Primary school students in Nampula Province are not gaining the basic skills needed to progress in their school careers, which impacts their future ability to secure economic stability and fully participate in society. Only slightly more than one-third of students have obtained a basic level of reading, writing and math prior to leaving school. Two primary causes of this problem are poor quality of instruction and an insufficient quantity of classroom instruction time. Furthermore, most instruction takes place in Portuguese, a language many children and most parents/caregivers do not understand. As a result, poor learning outcomes are being reproduced from one generation to the next. Since 2016, USAID has supported the Ministry of Education and communities to address these challenges through stronger bilingual education policy implementation, improved early-grade reading instruction and increased parental and community engagement.
USAID Community Engagement in Bilingual Education
Mozambique has made remarkable progress expanding access to primary education. From 1975 to 2018, the number of primary schools increased from 1,000 to 12,768, and enrollment has more than tripled to over 6.5 million students currently. Unfortunately, the educational quality did not improve with increased access to schooling. In 2016 only 4.9% of children achieved the required reading and writing skills, dropping from 6.3% in 2013. Global evidence shows that most children who attend school in resource-deprived contexts learn to read better in the language they speak at home. Since only 1 in 10 Mozambican children speak Portuguese at home, providing bilingual education in early grades is critical to improving reading. The government of Mozambique has made bilingual education a priority, but implementation has been difficult due to a lack of training for teachers and understanding among parents and communities.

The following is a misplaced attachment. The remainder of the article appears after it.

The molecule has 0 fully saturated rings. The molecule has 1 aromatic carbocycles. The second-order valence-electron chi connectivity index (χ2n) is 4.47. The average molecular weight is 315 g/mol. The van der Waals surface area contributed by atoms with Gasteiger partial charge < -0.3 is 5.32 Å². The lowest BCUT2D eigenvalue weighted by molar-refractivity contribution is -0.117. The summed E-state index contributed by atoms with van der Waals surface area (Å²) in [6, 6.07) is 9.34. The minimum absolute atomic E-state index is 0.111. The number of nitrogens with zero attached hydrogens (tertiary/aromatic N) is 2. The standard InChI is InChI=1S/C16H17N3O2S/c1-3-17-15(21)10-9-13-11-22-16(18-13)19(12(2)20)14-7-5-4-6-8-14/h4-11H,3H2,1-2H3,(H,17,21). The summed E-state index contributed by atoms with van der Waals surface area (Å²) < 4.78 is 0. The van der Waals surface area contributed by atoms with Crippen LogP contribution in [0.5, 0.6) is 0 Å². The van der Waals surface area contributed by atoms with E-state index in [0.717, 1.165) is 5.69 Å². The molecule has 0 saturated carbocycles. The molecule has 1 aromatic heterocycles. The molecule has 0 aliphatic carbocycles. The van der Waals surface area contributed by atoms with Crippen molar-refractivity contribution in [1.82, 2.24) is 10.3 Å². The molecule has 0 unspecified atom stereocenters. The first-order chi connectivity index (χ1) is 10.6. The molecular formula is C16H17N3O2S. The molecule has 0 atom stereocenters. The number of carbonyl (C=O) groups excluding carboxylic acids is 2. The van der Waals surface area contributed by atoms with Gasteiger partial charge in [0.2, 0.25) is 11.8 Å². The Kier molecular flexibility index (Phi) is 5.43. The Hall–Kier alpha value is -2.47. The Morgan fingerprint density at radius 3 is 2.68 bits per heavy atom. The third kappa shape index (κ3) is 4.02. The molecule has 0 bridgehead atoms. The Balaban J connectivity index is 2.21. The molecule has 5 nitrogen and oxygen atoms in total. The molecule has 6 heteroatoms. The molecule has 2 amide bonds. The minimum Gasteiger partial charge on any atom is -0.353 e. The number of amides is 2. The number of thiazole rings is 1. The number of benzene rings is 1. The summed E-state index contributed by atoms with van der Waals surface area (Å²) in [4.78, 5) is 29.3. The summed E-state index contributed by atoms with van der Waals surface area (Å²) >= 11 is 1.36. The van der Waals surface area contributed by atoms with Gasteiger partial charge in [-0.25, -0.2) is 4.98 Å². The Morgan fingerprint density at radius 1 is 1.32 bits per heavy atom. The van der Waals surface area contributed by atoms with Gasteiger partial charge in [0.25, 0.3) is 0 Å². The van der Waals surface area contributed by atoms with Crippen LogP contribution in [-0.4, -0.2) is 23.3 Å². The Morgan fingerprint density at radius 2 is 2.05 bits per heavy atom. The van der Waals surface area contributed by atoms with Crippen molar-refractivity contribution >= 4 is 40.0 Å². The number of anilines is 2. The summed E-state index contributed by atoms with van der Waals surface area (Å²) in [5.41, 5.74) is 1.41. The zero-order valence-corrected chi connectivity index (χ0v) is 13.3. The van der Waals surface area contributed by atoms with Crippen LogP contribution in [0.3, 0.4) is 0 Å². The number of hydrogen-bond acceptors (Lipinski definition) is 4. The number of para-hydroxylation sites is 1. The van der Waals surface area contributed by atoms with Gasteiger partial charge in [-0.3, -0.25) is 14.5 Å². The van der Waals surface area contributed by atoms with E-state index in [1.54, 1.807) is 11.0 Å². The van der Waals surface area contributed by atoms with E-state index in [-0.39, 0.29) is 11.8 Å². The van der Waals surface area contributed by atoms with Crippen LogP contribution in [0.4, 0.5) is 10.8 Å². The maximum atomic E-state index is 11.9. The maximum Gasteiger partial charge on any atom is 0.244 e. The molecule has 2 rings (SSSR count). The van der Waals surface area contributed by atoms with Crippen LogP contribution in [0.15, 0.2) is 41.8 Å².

Mozambique is entering a demographic transition with a working-age population that is rapidly expanding. Youth unemployment represents a sizable economic loss due to unrealized human resources and foregone tax revenues which contribute to creating a tax burden in future years. Broadening education and training opportunities to youth will enhance their employability and the country’s overall competitiveness and economic growth. While the portion of public education funding dedicated to the higher education system increased from 15.3 percent in 2009 to 18.4 percent in 2014, a 2019 UN University study found university graduates in Mozambique most often described their entry into the job market as difficult. The jobs graduates did find, often did not match their skill set, were of low quality, and had little job security and low pay. 18 months after graduation, 23% of graduates were still unemployed. There is a clear disconnect between the soft skills the private sector requires to compete in a global economy and the skills job seekers currently possess. Women and persons with disabilities face particular difficulties, including gender biases and accessibility issues.